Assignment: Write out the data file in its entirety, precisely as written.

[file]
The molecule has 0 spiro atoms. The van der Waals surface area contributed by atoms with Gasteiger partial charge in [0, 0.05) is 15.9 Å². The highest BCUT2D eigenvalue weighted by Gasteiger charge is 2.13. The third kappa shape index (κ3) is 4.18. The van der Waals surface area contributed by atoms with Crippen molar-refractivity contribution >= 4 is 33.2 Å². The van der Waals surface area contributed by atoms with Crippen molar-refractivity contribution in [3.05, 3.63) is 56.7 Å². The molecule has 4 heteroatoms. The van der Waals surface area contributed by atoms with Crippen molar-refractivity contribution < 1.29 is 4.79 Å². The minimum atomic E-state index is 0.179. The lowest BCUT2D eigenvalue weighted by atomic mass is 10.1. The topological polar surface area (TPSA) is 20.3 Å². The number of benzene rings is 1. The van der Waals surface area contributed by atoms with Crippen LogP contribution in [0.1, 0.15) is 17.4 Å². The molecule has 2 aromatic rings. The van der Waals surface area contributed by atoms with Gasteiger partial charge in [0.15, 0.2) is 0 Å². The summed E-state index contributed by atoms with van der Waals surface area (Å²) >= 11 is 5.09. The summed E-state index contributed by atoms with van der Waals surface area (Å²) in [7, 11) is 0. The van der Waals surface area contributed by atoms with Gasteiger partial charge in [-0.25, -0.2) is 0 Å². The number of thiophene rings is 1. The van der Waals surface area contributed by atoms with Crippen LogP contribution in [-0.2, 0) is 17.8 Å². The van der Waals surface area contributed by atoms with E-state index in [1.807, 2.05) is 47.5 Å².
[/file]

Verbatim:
The molecule has 0 spiro atoms. The van der Waals surface area contributed by atoms with Gasteiger partial charge in [0, 0.05) is 15.9 Å². The highest BCUT2D eigenvalue weighted by Gasteiger charge is 2.13. The third kappa shape index (κ3) is 4.18. The van der Waals surface area contributed by atoms with Crippen molar-refractivity contribution >= 4 is 33.2 Å². The van der Waals surface area contributed by atoms with Crippen molar-refractivity contribution in [3.05, 3.63) is 56.7 Å². The molecule has 4 heteroatoms. The van der Waals surface area contributed by atoms with Crippen molar-refractivity contribution < 1.29 is 4.79 Å². The minimum atomic E-state index is 0.179. The lowest BCUT2D eigenvalue weighted by atomic mass is 10.1. The topological polar surface area (TPSA) is 20.3 Å². The number of benzene rings is 1. The van der Waals surface area contributed by atoms with Crippen LogP contribution in [0.1, 0.15) is 17.4 Å². The molecule has 2 aromatic rings. The van der Waals surface area contributed by atoms with Gasteiger partial charge in [0.15, 0.2) is 0 Å². The summed E-state index contributed by atoms with van der Waals surface area (Å²) >= 11 is 5.09. The summed E-state index contributed by atoms with van der Waals surface area (Å²) in [7, 11) is 0. The van der Waals surface area contributed by atoms with Gasteiger partial charge in [-0.25, -0.2) is 0 Å². The number of thiophene rings is 1. The van der Waals surface area contributed by atoms with Crippen LogP contribution in [-0.2, 0) is 17.8 Å². The van der Waals surface area contributed by atoms with E-state index in [1.807, 2.05) is 47.5 Å².